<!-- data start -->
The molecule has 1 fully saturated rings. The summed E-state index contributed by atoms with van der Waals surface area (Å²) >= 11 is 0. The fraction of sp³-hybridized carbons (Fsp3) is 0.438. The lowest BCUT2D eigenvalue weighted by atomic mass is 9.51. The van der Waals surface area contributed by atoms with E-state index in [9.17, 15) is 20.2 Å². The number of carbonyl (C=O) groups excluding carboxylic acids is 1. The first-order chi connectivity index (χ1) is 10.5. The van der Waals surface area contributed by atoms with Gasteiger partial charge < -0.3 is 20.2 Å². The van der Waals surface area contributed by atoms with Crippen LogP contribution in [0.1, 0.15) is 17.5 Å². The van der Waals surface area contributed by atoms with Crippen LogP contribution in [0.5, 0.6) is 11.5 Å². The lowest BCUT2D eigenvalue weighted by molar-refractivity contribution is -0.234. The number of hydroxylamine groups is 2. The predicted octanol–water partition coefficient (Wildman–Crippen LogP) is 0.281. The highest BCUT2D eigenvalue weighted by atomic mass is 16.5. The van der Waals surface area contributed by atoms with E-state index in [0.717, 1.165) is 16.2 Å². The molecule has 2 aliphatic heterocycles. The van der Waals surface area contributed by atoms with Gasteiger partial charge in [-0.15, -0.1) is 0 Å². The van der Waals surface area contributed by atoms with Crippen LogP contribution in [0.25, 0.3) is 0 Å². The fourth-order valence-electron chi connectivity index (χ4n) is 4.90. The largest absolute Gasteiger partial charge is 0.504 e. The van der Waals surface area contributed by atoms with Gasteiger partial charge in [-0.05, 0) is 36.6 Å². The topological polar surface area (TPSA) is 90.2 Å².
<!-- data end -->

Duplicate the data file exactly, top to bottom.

The molecule has 1 fully saturated rings. The summed E-state index contributed by atoms with van der Waals surface area (Å²) >= 11 is 0. The fraction of sp³-hybridized carbons (Fsp3) is 0.438. The lowest BCUT2D eigenvalue weighted by atomic mass is 9.51. The van der Waals surface area contributed by atoms with E-state index in [9.17, 15) is 20.2 Å². The number of carbonyl (C=O) groups excluding carboxylic acids is 1. The first-order chi connectivity index (χ1) is 10.5. The van der Waals surface area contributed by atoms with Gasteiger partial charge < -0.3 is 20.2 Å². The van der Waals surface area contributed by atoms with Crippen LogP contribution in [0.1, 0.15) is 17.5 Å². The van der Waals surface area contributed by atoms with Crippen LogP contribution in [0.5, 0.6) is 11.5 Å². The lowest BCUT2D eigenvalue weighted by molar-refractivity contribution is -0.234. The number of hydroxylamine groups is 2. The predicted octanol–water partition coefficient (Wildman–Crippen LogP) is 0.281. The highest BCUT2D eigenvalue weighted by atomic mass is 16.5. The van der Waals surface area contributed by atoms with E-state index in [0.717, 1.165) is 16.2 Å². The molecule has 2 aliphatic heterocycles. The van der Waals surface area contributed by atoms with Gasteiger partial charge in [-0.15, -0.1) is 0 Å². The van der Waals surface area contributed by atoms with Crippen LogP contribution in [0.25, 0.3) is 0 Å². The fourth-order valence-electron chi connectivity index (χ4n) is 4.90. The largest absolute Gasteiger partial charge is 0.504 e. The van der Waals surface area contributed by atoms with Gasteiger partial charge in [-0.05, 0) is 36.6 Å². The topological polar surface area (TPSA) is 90.2 Å².